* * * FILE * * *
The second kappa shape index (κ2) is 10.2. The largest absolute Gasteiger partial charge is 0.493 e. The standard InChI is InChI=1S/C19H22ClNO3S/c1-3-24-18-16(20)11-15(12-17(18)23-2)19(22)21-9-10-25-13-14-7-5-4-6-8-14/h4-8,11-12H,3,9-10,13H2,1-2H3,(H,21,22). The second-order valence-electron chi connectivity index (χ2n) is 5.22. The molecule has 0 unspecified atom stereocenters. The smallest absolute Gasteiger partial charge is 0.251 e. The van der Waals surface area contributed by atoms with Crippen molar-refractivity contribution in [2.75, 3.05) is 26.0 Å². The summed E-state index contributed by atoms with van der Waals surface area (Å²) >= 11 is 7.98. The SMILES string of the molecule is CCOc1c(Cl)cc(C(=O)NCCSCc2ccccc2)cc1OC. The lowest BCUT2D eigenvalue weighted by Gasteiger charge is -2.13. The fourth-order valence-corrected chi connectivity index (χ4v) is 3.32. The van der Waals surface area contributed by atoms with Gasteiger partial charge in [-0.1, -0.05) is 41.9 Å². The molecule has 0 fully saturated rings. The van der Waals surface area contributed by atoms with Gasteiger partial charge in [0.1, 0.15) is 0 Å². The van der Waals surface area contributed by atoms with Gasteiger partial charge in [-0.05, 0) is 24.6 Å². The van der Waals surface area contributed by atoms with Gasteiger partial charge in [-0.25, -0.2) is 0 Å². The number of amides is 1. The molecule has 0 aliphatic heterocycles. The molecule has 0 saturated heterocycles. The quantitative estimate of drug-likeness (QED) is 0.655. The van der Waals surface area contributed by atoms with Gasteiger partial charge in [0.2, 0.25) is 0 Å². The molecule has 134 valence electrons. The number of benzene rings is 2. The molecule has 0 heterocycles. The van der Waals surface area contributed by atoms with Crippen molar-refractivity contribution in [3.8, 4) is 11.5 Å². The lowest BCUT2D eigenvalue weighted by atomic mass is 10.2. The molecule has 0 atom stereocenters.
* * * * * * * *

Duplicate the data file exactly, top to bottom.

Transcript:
The second kappa shape index (κ2) is 10.2. The largest absolute Gasteiger partial charge is 0.493 e. The standard InChI is InChI=1S/C19H22ClNO3S/c1-3-24-18-16(20)11-15(12-17(18)23-2)19(22)21-9-10-25-13-14-7-5-4-6-8-14/h4-8,11-12H,3,9-10,13H2,1-2H3,(H,21,22). The second-order valence-electron chi connectivity index (χ2n) is 5.22. The molecule has 0 unspecified atom stereocenters. The smallest absolute Gasteiger partial charge is 0.251 e. The van der Waals surface area contributed by atoms with Crippen molar-refractivity contribution in [2.75, 3.05) is 26.0 Å². The summed E-state index contributed by atoms with van der Waals surface area (Å²) >= 11 is 7.98. The SMILES string of the molecule is CCOc1c(Cl)cc(C(=O)NCCSCc2ccccc2)cc1OC. The lowest BCUT2D eigenvalue weighted by Gasteiger charge is -2.13. The fourth-order valence-corrected chi connectivity index (χ4v) is 3.32. The van der Waals surface area contributed by atoms with Gasteiger partial charge in [-0.1, -0.05) is 41.9 Å². The molecule has 0 fully saturated rings. The van der Waals surface area contributed by atoms with Gasteiger partial charge in [0.1, 0.15) is 0 Å². The van der Waals surface area contributed by atoms with Gasteiger partial charge in [-0.05, 0) is 24.6 Å². The van der Waals surface area contributed by atoms with Gasteiger partial charge in [-0.25, -0.2) is 0 Å². The number of amides is 1. The molecule has 0 aliphatic heterocycles. The molecule has 0 saturated heterocycles. The quantitative estimate of drug-likeness (QED) is 0.655. The van der Waals surface area contributed by atoms with Gasteiger partial charge in [0.2, 0.25) is 0 Å². The molecule has 134 valence electrons. The number of benzene rings is 2. The molecule has 0 heterocycles. The van der Waals surface area contributed by atoms with Crippen molar-refractivity contribution in [3.8, 4) is 11.5 Å². The lowest BCUT2D eigenvalue weighted by atomic mass is 10.2. The molecule has 0 atom stereocenters.